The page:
Journal of Surgical Simulation 2017; 4: B: 3 - 3
Published: 11 May 2017
Special Issue: Pre-operative mental practice for the prevention of surgical error
Despite preventive measures such as safety checklists, “time-outs” with the entire theatre team and marking the correct side for surgery, more than four thousand preventable surgical errors occur every year. Lack of attention to detail, the hierarchical culture within the National Health Service, stress and fatigue, increasing pressures to start and finish surgical procedures and even unusual anatomical characteristics, have been identified as potential reasons for adverse surgical events. However, the underlying cognitive mechanisms which lead to surgical error are not fully understood. Could cognitive preparation prior to surgery be the key to preventing surgical error?
Mental practice has been assessed in simulated surgical environments. Some of the outcome measures included surgical errors. Nevertheless, a simulated environment is considered by many as a relatively “stress free environment”, hence eliminating one of the factors that may precipitate surgical error. Assessment of the technique in a clinical (surgical) environment through high quality studies is urgently needed.
Further, patient characteristics are linked with increased technical difficulty and surgical error, however, mental practice is a generic method which remains the same for each type of surgery. Also its success is reliant on the individual ability to perform mental imagery, which may vary form surgeon to surgeon. These are factors that should be taken into consideration in future research.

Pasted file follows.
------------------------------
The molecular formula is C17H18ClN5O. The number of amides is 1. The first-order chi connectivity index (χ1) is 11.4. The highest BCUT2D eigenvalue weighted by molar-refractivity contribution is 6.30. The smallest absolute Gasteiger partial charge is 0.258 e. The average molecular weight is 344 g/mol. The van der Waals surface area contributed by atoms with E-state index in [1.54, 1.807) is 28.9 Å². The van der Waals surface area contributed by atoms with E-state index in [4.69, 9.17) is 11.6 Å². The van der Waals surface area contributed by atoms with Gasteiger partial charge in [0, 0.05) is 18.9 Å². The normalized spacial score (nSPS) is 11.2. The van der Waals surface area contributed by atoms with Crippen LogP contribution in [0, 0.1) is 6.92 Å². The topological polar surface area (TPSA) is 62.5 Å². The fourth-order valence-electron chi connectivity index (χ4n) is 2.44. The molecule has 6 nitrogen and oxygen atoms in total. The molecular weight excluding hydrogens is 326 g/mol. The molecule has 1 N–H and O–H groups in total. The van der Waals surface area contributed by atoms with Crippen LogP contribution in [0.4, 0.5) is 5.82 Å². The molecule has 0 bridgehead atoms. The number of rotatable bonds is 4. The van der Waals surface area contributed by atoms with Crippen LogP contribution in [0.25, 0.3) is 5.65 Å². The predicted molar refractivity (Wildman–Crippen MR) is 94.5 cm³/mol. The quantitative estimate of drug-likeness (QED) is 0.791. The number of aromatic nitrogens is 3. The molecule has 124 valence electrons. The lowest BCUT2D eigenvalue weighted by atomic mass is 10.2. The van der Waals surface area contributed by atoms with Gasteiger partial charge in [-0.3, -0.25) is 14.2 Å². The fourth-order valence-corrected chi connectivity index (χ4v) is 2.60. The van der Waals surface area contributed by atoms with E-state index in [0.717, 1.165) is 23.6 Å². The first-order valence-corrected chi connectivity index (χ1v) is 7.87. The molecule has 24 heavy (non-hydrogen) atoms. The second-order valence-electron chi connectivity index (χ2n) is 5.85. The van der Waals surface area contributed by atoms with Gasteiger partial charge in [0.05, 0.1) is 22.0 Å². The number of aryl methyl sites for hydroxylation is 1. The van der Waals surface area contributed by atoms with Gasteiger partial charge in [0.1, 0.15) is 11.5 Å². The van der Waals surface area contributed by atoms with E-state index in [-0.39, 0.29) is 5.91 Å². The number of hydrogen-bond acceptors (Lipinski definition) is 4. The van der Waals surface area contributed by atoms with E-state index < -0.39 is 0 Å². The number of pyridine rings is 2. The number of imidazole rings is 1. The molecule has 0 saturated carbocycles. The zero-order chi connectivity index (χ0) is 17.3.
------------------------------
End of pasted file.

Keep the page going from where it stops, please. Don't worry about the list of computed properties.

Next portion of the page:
Another factor that should be evaluated is the experience of the surgeon. Studies showed that more experienced individuals perform cognitive preparation in a more effective manner. Is mental practice relevant for consultants or is it a method that should be employed by trainee surgeons only? Studies to date have not explored the potential impact of mental practice in expert performance.
Current research undertaken in our department aims to answer these questions and prove or dismiss the impact of mental practice in preventing surgical error and overall improving surgical performance.
surgical simulation; mental practice; surgical rehearsal; surgical error
This presentation was given at the one day symposium, Current Approaches to Understanding Surgical Error, University of Leeds, Leeds, UK, on 9 December 2016.
Conflicts of interest: none declared.